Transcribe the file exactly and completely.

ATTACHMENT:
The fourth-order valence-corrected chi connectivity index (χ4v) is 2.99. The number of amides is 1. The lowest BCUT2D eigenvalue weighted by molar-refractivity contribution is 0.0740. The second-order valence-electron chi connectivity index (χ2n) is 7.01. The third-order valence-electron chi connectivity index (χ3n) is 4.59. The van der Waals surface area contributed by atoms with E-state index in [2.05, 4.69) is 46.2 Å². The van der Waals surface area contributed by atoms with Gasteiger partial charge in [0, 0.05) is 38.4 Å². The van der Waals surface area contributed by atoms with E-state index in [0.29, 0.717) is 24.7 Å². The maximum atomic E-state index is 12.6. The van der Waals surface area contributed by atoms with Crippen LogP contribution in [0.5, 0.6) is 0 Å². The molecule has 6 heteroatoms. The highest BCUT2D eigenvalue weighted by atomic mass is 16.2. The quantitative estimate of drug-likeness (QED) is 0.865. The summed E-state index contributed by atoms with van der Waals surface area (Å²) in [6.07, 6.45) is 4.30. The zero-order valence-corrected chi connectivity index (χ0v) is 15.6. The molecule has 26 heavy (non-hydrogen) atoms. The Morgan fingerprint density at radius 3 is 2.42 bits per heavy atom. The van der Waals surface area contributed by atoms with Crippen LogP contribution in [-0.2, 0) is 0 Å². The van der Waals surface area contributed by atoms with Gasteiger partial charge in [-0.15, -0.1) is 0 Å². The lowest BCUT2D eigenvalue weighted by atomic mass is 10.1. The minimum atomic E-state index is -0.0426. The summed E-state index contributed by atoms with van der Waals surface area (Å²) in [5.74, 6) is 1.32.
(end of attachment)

The fourth-order valence-corrected chi connectivity index (χ4v) is 2.99. The number of amides is 1. The lowest BCUT2D eigenvalue weighted by molar-refractivity contribution is 0.0740. The second-order valence-electron chi connectivity index (χ2n) is 7.01. The third-order valence-electron chi connectivity index (χ3n) is 4.59. The van der Waals surface area contributed by atoms with E-state index in [2.05, 4.69) is 46.2 Å². The van der Waals surface area contributed by atoms with Gasteiger partial charge in [0, 0.05) is 38.4 Å². The van der Waals surface area contributed by atoms with E-state index in [0.29, 0.717) is 24.7 Å². The maximum atomic E-state index is 12.6. The van der Waals surface area contributed by atoms with Crippen LogP contribution in [0.5, 0.6) is 0 Å². The molecule has 6 heteroatoms. The highest BCUT2D eigenvalue weighted by atomic mass is 16.2. The quantitative estimate of drug-likeness (QED) is 0.865. The summed E-state index contributed by atoms with van der Waals surface area (Å²) in [6.07, 6.45) is 4.30. The zero-order valence-corrected chi connectivity index (χ0v) is 15.6. The molecule has 26 heavy (non-hydrogen) atoms. The Morgan fingerprint density at radius 3 is 2.42 bits per heavy atom. The van der Waals surface area contributed by atoms with Crippen LogP contribution in [-0.2, 0) is 0 Å². The van der Waals surface area contributed by atoms with Gasteiger partial charge in [-0.15, -0.1) is 0 Å². The lowest BCUT2D eigenvalue weighted by atomic mass is 10.1. The minimum atomic E-state index is -0.0426. The summed E-state index contributed by atoms with van der Waals surface area (Å²) in [5.74, 6) is 1.32.